Another example: take 2010’s biggest viral hit yet – Pants on the Ground, by General Larry Platt. With one smash-hit video, Platt has heaped scorn upon the ‘cool’, low-waist, boxer-showing jeans American youth wear. Isn’t that a great philosophy for a clothing brand to piggy-back upon? Imagine if a denim brand were to say that there’s nothing cooler and more timeless than a superbly fitted pair of jeans. It would simply captivate the millions of people – myself included – who hate low-waist jeans. And it’s not advertising, just some much-loved content a brand would adopt.

A third: Diesel’s new Be Stupid campaign. It’s launched with a series of headlines that espouse the philosophy. Why not shoot a series of videos recreating the moments when great inventors and thinkers had their ideas? Why not put out an online guide to thinking bigger by being stupid? (Very mildly branded, of course.) If such content were inspiring enough, the brand’s philosophy would resonate far more strongly with more potential consumers. (If anyone from Diesel is reading this and wants me to execute these ideas, call me. I give best price, la!)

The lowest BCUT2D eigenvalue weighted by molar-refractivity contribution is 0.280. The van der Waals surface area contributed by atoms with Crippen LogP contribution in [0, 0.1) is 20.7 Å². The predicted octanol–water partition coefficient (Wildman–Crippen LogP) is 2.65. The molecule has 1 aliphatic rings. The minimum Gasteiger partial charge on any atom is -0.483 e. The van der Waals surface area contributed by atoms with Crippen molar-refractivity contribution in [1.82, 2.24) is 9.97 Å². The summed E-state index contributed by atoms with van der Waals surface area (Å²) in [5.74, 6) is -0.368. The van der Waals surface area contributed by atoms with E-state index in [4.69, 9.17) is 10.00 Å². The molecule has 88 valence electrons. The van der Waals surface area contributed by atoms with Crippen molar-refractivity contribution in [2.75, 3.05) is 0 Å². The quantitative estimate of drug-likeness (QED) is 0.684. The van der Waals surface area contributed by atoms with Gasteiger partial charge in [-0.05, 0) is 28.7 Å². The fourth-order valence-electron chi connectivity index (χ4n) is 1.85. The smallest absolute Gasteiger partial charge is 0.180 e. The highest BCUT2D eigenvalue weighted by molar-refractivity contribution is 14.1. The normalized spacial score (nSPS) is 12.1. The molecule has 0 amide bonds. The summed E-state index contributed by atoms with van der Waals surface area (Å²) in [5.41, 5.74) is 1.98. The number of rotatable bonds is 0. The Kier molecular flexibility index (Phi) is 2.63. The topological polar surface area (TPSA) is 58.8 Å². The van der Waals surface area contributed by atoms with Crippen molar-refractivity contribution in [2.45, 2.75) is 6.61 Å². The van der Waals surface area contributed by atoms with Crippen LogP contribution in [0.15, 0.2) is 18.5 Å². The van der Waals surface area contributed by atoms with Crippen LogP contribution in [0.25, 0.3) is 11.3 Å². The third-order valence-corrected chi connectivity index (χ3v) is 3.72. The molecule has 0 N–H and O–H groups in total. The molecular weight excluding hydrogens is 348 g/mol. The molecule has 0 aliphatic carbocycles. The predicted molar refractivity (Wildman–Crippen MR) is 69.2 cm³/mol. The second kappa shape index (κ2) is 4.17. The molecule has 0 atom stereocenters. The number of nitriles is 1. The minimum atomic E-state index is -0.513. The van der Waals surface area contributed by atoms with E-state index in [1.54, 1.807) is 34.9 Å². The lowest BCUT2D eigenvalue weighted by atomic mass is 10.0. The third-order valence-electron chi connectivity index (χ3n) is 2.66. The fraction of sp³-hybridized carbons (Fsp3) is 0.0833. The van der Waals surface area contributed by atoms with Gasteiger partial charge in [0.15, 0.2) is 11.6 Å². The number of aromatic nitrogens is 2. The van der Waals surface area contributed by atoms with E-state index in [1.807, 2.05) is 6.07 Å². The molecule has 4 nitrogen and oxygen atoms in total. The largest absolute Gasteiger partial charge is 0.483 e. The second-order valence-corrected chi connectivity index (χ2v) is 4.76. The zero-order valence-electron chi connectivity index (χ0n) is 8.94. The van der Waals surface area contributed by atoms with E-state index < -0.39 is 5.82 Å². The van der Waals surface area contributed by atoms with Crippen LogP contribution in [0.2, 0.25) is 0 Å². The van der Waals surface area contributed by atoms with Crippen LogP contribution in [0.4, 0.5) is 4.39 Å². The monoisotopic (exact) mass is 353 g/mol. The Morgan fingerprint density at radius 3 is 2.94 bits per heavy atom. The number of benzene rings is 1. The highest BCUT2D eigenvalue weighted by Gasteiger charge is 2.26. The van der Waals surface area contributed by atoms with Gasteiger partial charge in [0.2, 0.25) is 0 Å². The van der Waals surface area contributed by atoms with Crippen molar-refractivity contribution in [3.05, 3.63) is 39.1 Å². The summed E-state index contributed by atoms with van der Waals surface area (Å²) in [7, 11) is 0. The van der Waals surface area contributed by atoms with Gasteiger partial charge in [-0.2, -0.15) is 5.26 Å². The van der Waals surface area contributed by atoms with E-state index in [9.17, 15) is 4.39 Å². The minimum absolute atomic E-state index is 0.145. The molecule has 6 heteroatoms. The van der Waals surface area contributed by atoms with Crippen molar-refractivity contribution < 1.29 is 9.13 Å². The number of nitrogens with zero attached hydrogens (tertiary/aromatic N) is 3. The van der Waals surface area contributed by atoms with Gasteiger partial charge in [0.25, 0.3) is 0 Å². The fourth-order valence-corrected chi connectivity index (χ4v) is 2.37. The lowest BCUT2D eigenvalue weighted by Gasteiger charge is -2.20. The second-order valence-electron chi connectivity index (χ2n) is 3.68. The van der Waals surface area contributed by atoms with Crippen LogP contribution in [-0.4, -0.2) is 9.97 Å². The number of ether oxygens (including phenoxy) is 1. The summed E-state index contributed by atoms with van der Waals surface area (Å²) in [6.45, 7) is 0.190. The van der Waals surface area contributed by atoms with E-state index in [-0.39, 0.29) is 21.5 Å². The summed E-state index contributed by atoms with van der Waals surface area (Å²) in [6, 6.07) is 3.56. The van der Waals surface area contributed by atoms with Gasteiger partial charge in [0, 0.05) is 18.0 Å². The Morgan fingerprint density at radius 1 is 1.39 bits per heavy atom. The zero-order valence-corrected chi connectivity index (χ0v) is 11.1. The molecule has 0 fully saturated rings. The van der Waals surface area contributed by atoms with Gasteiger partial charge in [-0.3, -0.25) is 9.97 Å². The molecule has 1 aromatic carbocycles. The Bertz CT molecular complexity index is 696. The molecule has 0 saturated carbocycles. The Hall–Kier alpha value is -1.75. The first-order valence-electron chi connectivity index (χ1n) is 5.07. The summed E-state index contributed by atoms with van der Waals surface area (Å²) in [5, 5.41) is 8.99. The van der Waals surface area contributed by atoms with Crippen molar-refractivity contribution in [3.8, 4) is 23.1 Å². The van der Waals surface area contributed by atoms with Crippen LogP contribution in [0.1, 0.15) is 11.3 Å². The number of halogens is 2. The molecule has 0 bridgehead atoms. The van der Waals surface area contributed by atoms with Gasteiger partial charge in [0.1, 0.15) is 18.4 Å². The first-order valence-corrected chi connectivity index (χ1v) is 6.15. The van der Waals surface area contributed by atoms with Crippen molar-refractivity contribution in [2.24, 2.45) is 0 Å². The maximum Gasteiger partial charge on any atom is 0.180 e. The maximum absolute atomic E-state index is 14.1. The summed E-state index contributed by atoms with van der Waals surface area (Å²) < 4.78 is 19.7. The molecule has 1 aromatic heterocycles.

By the nature of the medium, digital plays a crucial role here. It offers a range of media choices – social media, viral films, gaming, blogs, web shows, web comics, e-books, what have you. And it’s easy to generate conversation using digital. One powerful blog post or video can start a debate. Use that power. Get feedback. Get hated, get loved, get death threats. Respond positively. Argue. Fight. Widen the debate. It shows you’ve engaged. Sell not your product. Sell your beliefs.

And this can be the role of digital – to quietly embed a brand’s philosophy among its intended consumers.

Now we just have to think big enough to make it happen.